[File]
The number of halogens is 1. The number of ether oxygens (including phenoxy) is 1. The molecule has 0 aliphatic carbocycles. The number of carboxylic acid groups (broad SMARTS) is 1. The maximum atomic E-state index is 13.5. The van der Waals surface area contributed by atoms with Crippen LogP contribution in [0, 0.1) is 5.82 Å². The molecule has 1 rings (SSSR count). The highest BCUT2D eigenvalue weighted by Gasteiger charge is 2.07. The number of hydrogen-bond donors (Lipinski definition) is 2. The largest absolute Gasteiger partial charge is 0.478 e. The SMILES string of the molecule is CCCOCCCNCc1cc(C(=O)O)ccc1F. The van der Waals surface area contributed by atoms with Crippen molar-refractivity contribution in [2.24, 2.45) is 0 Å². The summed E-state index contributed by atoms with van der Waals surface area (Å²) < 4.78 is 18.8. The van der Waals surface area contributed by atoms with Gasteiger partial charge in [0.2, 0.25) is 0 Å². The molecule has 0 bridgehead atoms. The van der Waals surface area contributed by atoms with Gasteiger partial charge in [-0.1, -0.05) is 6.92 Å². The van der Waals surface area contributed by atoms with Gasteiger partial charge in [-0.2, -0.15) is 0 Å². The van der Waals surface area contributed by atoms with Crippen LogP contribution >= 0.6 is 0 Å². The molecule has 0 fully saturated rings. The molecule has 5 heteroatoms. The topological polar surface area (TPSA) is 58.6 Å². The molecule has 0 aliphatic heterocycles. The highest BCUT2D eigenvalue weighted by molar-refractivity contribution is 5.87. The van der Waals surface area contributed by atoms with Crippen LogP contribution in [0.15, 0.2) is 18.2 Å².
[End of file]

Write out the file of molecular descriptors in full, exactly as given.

The number of halogens is 1. The number of ether oxygens (including phenoxy) is 1. The molecule has 0 aliphatic carbocycles. The number of carboxylic acid groups (broad SMARTS) is 1. The maximum atomic E-state index is 13.5. The van der Waals surface area contributed by atoms with Crippen LogP contribution in [0, 0.1) is 5.82 Å². The molecule has 1 rings (SSSR count). The highest BCUT2D eigenvalue weighted by Gasteiger charge is 2.07. The number of hydrogen-bond donors (Lipinski definition) is 2. The largest absolute Gasteiger partial charge is 0.478 e. The SMILES string of the molecule is CCCOCCCNCc1cc(C(=O)O)ccc1F. The van der Waals surface area contributed by atoms with Crippen molar-refractivity contribution in [2.24, 2.45) is 0 Å². The summed E-state index contributed by atoms with van der Waals surface area (Å²) < 4.78 is 18.8. The van der Waals surface area contributed by atoms with Gasteiger partial charge in [0.2, 0.25) is 0 Å². The molecule has 0 bridgehead atoms. The van der Waals surface area contributed by atoms with Gasteiger partial charge in [-0.1, -0.05) is 6.92 Å². The van der Waals surface area contributed by atoms with Gasteiger partial charge in [-0.2, -0.15) is 0 Å². The van der Waals surface area contributed by atoms with Crippen LogP contribution >= 0.6 is 0 Å². The molecule has 0 fully saturated rings. The molecule has 5 heteroatoms. The topological polar surface area (TPSA) is 58.6 Å². The molecule has 0 aliphatic heterocycles. The highest BCUT2D eigenvalue weighted by molar-refractivity contribution is 5.87. The van der Waals surface area contributed by atoms with Crippen LogP contribution in [0.15, 0.2) is 18.2 Å².